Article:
SINGAPORE - Safety is paramount for Ms Agnes Lau, head of facilities and corporate services at Courts, the electrical, IT and furniture retailer.
Staff are sent for emergency preparedness training, including first aid courses and exercises on how to use fire extinguishers. Every Courts retail store has at least one or two staff trained in first aid, and bigger stores between four and five of them.
Ms Lau, 55, said: "We have to be prepared at all times and not take safety for granted," she said. "Even during times of peace, we need to train fire safety and emergency preparedness."
She is one of 100 industry leaders who will help in the fight against terror in Singapore.
All will be appointed by the Ministry of Manpower (MOM) later this year as part of a Workplace Community Leaders Programme which was announced at the annual SGSecure@Workplace Seminar at Furama City Centre on Wednesday (April 18).
So far, 80 leaders, including employers, top union officials and industry or trade association leaders, have been identified.
Among other things, the industry leaders will help to build rapport with employees to engage them on emergency preparedness and provide feedback to the ministry on specific concerns within their industries in the event of a crisis.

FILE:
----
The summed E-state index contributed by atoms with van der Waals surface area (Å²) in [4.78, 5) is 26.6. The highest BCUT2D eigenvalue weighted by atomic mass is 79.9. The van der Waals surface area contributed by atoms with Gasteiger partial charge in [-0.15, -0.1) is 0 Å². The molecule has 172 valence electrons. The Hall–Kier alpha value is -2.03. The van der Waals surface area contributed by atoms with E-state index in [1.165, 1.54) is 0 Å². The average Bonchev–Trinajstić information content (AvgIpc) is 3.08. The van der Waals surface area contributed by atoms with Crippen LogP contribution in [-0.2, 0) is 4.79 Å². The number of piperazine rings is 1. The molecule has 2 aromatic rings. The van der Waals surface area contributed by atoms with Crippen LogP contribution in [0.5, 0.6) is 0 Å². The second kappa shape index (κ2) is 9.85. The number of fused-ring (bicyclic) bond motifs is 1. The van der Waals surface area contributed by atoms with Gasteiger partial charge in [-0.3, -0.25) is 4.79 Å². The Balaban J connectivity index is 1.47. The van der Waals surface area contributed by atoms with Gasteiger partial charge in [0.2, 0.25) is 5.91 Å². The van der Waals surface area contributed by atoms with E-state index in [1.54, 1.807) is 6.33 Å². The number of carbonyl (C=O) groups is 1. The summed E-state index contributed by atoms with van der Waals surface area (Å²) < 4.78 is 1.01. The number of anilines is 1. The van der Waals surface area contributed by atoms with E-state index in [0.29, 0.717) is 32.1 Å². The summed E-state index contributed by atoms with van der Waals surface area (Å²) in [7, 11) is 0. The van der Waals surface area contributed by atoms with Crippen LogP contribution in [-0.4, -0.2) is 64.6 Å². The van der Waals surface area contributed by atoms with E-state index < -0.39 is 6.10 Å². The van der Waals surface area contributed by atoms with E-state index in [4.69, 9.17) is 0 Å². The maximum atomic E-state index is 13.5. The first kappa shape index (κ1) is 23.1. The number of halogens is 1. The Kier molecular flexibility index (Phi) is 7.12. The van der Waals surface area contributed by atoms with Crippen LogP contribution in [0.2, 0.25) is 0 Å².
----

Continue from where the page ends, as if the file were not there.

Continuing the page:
Minister of State for Manpower Sam Tan, who launched the programme, said: "With this programme, we hope to prepare our workplace community leaders to be able to grow their networks, better appreciate the prevailing security climate, and communicate effectively with their respective communities both during peacetime and in a crisis."
MOM said that it would build up the capabilities of the leaders in areas such as crisis communications and basic life-saving skills.
The ministry will also build their awareness about the latest terror threats and developments through regular sharing sessions and information bulletins. MOM will also engage with the leaders to co-develop crisis response plans and regular exercises.
Mr Tan said: "With this programme, we hope to prepare our workplace community leaders to be able to grow their networks, better appreciate the prevailing security climate and communicate effectively with their respective communities both during peacetime and in a crisis."